How Naropa Got Its Name

In the summer of 1973, Trungpa Rinpoche gathered a few of his more academically minded students to discuss the creation of a new college

Lincoln Building on Naropa's Arapahoe Campus

It was the summer of 1973 at Rocky Mountain Dharma Center, now called Shambhala Mountain Center—a place we mostly just called “the land.” Just a few months earlier, immediately after my last class at the University of Michigan, about a month before graduation, I moved to Boulder, arriving in April. I had been a student of the Vidyadhara for a couple years. But since there were no other fellow students in Ann Arbor, I was joining the sangha in a much bigger way than before, which had been mostly through attending week-long and weekend seminars at Tail of the Tiger and the New York Dharmadhatu during breaks from college. Rinpoche’s last comment to me, probably at Tail, was, “I’ll see you in Boulder”—responding to my query about what to do after finishing college.

I believe there were two seminars at RMDC that summer, so many dozens of us from Boulder spent almost a month on the land. During this time, John Baker and Marvin Casper, two of the most-senior students, gathered together a dozen or more of us to discuss the creation of a new college. All those assembled were in some way knowledgeable about academia—they had done graduate work, or had good connections with academics, or had even taught in a university. Having just completed a B.A. in religious studies with concentrations in Sanskrit, Pali, Asian religion, and ethnomusicology, I was among the youngest. However, I had a number of interesting professor friends, which proved useful, as time would show. (Three of them came to teach and/or study at Naropa Institute in subsequent years: Luis Gomez, and Alton (Pete) and Judith Becker.)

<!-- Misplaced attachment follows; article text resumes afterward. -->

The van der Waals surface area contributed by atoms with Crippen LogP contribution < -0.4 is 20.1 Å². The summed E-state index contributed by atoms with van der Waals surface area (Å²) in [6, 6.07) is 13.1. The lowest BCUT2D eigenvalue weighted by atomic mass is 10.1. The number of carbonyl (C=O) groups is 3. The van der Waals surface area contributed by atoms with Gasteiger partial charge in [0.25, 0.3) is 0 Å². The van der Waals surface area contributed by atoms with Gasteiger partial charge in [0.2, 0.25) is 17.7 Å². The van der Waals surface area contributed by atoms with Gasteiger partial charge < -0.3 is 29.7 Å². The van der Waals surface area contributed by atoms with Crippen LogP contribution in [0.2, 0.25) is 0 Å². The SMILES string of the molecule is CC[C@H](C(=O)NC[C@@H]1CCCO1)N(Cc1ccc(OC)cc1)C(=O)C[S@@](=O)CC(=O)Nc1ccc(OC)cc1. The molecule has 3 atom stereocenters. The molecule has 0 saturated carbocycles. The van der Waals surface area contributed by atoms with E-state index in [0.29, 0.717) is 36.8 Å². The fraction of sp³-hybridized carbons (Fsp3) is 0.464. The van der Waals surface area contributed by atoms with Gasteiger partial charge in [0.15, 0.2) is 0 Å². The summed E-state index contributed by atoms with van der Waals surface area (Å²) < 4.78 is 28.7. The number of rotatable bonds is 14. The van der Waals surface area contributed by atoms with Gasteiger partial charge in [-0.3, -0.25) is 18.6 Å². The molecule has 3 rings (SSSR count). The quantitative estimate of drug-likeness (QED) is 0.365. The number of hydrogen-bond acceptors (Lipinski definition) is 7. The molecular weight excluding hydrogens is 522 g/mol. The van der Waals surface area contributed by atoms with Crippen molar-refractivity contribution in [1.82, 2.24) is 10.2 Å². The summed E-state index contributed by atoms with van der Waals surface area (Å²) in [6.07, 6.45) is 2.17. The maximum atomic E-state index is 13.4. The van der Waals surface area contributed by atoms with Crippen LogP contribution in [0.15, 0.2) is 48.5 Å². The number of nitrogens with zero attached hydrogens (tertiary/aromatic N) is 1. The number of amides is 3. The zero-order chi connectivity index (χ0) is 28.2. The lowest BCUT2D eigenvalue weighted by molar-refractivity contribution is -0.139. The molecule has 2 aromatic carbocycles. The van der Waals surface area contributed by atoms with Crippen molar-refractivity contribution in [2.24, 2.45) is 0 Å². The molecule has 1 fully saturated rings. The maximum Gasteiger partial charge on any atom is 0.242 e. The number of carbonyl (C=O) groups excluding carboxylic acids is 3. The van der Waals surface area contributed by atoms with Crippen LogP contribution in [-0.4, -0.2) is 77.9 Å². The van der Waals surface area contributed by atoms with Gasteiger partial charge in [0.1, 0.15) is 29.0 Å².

My purpose here is not to detail the history of how Naropa came into being (though I hope that story can be assembled and published before we’re all gone). My purpose is to focus on how the institution acquired its name. In particular, an institution of higher learning where I was among the initial seven paid employees, beginning sometime in the fall of 1973. ($72/week is what I remember as our take-home pay.)

So, back to RMDC in the summertime. I think we had two or three meetings to discuss the founding of a college. I don’t remember whether it was the first or second such meeting, but Rinpoche was present and very much participating in the discussion. It was not the first time I was in close proximity to him, but I was still pretty shy in his presence. At some point we began discussing names for the college and Rinpoche suggested Nalanda University. He was quite forceful in proclaiming this. Many of us knew how significant, influential, and long-lasting (nearly 800 years) Nalanda University of northern India had been, and most of the folks gathered seemed to rally behind his suggestion. But my instincts told me otherwise. I waited, minute-by-minute, for others to voice some opposition to the name Nalanda or to suggest an alternative name. No one did. My stomach was churning with the thought of having to be the one to oppose what my guru was saying. I sheepishly raised my hand. When Rinpoche called on me to speak and all eyes turned in my direction, my nervousness was compounded.